In a recent blog, DJI outlined the steps it has taken to ensure the security of its customers data.
“DJI created the market for ready-to-fly civilian and commercial drones almost two decades ago and has invested heavily in robust safety and security protections as well as expanded user privacy controls for our products,” the company said. DJI went on to say:

Customers only share flight logs, images or videos with if they affirmatively choose to do so. Default collection does not exist with us.
Operators of our consumer and enterprise drones can choose to ‘fly offline’ through Local Data Mode, ensuring that no unauthorized parties can get access to their drone data.
Since 2017, we have regularly submitted our products for third-party security audits and certification. 

Drone bans: pros and cons
Former Homeland Security official Harrell notes that as drones have become essential tools for use by infrastructure maintenance and public safety organizations it has become even more critical that the data they collect does not fall into the wrong hands.
“Because of how they are deployed operationally, drones have inherently unique access to sensitive system and enterprise information,” he said. “Drones provide the data and imagery used for vital decision-making and planning. However, in the hands of the adversary, that same data offers the potential for data exfiltration, espionage and exploitation.”
Michael Gips, an attorney with 30 years of experience as a security professional, cited the Chinese law that requires China-based technology companies to turn over, on demand, data they have collected through their business operations, to the Chinese government.
“So, basically Chinese companies are intimately tied to the government, to the military and are in effect, arms of the military, information-gathering and -collecting, data-providing arms of Beijing,” he said.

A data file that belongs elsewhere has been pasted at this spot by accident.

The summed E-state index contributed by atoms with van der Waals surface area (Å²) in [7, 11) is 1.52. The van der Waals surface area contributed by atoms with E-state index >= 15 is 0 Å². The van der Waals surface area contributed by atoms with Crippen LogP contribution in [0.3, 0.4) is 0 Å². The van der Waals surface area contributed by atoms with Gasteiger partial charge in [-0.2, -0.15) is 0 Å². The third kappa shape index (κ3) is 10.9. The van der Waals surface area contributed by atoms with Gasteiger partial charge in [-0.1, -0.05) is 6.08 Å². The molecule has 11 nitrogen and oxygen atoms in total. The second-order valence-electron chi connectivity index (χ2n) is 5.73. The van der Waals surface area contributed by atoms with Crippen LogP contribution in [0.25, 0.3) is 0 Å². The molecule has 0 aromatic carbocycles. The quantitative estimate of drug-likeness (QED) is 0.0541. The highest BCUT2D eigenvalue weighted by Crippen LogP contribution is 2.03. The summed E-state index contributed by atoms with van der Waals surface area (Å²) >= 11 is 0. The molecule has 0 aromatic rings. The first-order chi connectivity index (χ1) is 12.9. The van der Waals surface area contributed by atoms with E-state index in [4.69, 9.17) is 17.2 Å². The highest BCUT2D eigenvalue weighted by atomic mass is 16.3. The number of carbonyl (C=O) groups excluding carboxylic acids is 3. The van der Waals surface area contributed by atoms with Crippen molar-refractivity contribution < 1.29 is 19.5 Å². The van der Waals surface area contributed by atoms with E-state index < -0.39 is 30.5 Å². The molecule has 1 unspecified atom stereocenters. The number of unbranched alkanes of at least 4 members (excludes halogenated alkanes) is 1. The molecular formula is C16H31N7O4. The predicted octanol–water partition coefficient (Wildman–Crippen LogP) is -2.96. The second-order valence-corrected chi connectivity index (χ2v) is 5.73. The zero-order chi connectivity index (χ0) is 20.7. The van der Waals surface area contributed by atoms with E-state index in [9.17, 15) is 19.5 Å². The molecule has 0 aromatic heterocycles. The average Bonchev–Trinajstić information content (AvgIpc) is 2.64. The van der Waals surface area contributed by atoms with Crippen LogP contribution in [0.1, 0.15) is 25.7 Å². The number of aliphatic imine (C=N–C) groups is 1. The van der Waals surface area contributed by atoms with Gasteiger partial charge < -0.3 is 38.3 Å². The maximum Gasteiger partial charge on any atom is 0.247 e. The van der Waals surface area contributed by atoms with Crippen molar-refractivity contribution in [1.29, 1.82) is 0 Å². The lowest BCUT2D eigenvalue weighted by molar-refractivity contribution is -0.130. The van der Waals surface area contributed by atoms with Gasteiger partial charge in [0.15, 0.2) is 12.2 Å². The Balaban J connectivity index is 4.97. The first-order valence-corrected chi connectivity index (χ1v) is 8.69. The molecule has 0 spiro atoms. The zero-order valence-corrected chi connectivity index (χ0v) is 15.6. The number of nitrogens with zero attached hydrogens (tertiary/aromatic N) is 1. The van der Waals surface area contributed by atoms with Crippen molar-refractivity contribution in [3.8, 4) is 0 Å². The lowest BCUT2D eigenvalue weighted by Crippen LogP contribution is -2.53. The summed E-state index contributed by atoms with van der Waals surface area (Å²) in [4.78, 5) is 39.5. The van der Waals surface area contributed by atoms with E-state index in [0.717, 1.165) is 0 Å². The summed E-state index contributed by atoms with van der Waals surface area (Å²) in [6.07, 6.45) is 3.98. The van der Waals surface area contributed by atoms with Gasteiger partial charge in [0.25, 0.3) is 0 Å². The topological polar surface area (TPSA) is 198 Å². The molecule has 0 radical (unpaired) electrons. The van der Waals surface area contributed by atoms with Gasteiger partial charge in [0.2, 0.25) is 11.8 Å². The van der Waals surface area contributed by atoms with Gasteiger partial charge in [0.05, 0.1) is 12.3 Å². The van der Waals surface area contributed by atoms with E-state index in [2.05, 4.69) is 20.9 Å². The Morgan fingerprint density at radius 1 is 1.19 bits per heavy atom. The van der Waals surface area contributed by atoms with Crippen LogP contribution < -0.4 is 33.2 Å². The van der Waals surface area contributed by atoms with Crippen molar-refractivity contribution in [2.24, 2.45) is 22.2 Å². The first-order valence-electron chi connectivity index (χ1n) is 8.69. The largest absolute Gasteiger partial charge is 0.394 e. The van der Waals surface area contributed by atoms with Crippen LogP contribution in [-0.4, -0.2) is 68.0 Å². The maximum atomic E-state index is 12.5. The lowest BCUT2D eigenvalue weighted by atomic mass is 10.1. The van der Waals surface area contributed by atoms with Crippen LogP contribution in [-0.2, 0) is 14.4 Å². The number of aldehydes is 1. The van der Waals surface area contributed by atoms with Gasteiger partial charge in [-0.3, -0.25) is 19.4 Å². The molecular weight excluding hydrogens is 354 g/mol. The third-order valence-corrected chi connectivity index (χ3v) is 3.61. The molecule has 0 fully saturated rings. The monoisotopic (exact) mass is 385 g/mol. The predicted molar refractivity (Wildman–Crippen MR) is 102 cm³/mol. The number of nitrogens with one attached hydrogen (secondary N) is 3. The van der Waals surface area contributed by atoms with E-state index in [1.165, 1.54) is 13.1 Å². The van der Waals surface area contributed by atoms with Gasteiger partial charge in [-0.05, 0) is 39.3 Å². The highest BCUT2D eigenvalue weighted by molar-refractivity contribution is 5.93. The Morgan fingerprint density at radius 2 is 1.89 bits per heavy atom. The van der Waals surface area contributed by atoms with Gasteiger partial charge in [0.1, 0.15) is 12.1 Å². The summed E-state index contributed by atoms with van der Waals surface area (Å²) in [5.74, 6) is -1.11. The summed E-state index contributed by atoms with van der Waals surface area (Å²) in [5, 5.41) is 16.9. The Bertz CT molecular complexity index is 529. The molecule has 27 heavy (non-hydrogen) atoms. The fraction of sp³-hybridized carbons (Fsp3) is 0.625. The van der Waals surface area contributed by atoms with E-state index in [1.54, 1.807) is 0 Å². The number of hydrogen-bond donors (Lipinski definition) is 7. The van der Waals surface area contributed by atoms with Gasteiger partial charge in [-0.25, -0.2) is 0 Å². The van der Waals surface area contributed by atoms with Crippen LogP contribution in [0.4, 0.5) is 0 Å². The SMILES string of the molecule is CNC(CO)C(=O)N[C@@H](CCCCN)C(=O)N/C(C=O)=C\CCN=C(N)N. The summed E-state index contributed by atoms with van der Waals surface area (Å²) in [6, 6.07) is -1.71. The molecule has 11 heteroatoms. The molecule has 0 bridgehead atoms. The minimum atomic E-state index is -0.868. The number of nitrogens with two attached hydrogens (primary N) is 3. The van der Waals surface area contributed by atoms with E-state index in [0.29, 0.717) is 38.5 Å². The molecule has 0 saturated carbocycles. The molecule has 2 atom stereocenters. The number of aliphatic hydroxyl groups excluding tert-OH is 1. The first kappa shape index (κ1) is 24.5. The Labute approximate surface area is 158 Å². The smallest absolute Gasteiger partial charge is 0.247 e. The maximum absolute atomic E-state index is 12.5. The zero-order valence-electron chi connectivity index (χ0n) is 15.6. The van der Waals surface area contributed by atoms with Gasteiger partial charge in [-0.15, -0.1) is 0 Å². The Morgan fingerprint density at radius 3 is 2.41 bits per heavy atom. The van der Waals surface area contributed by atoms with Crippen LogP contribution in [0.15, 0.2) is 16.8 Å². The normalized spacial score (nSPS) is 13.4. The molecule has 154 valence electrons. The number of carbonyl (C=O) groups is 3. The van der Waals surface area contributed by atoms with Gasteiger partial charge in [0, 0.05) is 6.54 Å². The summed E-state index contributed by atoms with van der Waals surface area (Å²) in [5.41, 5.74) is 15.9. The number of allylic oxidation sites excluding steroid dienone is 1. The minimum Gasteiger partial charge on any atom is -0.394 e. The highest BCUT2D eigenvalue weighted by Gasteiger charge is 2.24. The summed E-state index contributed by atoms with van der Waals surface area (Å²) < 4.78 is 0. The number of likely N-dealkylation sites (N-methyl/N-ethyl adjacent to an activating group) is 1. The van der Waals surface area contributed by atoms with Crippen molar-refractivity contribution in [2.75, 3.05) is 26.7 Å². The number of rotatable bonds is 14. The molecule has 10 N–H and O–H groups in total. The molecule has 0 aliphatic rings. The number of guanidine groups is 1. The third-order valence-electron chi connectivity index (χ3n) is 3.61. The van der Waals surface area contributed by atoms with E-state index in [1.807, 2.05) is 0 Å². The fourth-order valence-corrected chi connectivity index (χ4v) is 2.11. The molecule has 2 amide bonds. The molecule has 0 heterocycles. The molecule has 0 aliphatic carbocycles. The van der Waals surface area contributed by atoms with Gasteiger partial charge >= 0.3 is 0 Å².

Gips said that despite DJI’s assurances to the contrary, he does not think that the security solutions outlined by the company are sufficient to ensure that data collected by their drones is secure.
Many users, particularly law enforcement agencies and others concerned about protecting the security of their sensitive data, rely on the use of third-party data-collection software from companies such as Texas-based DroneSense, rather than the software package offered by the same company that produced their Chinese-made drone.
“Those overlays, that kind of middleware, I don’t know that it gets actually at the problem. They say it does but I’m not so sure it does,” said Gips, who serves on the board of the Global Consortium of Law Enforcement Training Executives. “I’m skeptical that these third-party solutions can be overlaid on the components that are already in there can mitigate that problem.”
Other experts say that while the issue of data security is a major problem and one that goes beyond the use of drones, country-of-origin bans are not the answer.
“If you’re going to say that that an American drone is more secure just because it’s made in America, that is a false claim. You cannot say that if there’s not any infrastructure or technology built into it to keep the data from not going where it doesn’t need to go,” said Jon McBride, chairman of the Droning Company,